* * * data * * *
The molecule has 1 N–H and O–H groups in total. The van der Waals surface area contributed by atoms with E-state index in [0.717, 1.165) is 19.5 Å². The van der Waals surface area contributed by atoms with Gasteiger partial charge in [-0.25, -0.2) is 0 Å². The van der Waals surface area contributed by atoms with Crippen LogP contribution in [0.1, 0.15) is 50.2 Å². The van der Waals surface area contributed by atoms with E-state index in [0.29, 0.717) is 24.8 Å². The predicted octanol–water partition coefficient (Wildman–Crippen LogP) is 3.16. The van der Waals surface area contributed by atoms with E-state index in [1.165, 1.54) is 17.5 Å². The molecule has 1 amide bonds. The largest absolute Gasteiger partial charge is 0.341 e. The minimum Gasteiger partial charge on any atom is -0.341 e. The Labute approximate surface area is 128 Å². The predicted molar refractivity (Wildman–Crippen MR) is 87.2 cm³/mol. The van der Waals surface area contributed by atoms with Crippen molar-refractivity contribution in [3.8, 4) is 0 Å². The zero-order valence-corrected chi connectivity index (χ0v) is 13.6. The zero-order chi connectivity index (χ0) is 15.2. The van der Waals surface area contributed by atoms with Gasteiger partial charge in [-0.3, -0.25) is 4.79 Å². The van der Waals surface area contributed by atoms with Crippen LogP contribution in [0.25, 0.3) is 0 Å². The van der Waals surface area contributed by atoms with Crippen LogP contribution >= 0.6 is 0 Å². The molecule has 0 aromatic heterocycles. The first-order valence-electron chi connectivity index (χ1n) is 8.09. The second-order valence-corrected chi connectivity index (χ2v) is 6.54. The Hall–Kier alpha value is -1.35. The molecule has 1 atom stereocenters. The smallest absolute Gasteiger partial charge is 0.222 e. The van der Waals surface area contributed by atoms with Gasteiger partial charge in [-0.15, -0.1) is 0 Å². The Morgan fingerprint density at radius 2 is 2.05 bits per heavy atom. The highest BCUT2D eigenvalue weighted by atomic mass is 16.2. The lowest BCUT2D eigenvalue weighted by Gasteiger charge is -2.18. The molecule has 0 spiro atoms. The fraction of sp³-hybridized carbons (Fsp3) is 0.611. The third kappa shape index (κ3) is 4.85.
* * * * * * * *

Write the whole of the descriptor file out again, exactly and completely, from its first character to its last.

The molecule has 1 N–H and O–H groups in total. The van der Waals surface area contributed by atoms with E-state index in [0.717, 1.165) is 19.5 Å². The van der Waals surface area contributed by atoms with Gasteiger partial charge in [-0.25, -0.2) is 0 Å². The van der Waals surface area contributed by atoms with Crippen LogP contribution in [0.1, 0.15) is 50.2 Å². The van der Waals surface area contributed by atoms with E-state index in [0.29, 0.717) is 24.8 Å². The predicted octanol–water partition coefficient (Wildman–Crippen LogP) is 3.16. The van der Waals surface area contributed by atoms with E-state index in [1.165, 1.54) is 17.5 Å². The molecule has 1 amide bonds. The largest absolute Gasteiger partial charge is 0.341 e. The minimum Gasteiger partial charge on any atom is -0.341 e. The Labute approximate surface area is 128 Å². The predicted molar refractivity (Wildman–Crippen MR) is 87.2 cm³/mol. The van der Waals surface area contributed by atoms with Crippen molar-refractivity contribution in [3.8, 4) is 0 Å². The zero-order valence-corrected chi connectivity index (χ0v) is 13.6. The zero-order chi connectivity index (χ0) is 15.2. The van der Waals surface area contributed by atoms with Gasteiger partial charge in [-0.3, -0.25) is 4.79 Å². The van der Waals surface area contributed by atoms with Crippen LogP contribution in [0.25, 0.3) is 0 Å². The van der Waals surface area contributed by atoms with Crippen LogP contribution >= 0.6 is 0 Å². The molecule has 0 aromatic heterocycles. The first-order valence-electron chi connectivity index (χ1n) is 8.09. The second-order valence-corrected chi connectivity index (χ2v) is 6.54. The Hall–Kier alpha value is -1.35. The molecule has 1 atom stereocenters. The smallest absolute Gasteiger partial charge is 0.222 e. The van der Waals surface area contributed by atoms with Gasteiger partial charge in [-0.15, -0.1) is 0 Å². The Morgan fingerprint density at radius 2 is 2.05 bits per heavy atom. The highest BCUT2D eigenvalue weighted by atomic mass is 16.2. The lowest BCUT2D eigenvalue weighted by Gasteiger charge is -2.18. The molecule has 0 spiro atoms. The fraction of sp³-hybridized carbons (Fsp3) is 0.611. The third kappa shape index (κ3) is 4.85.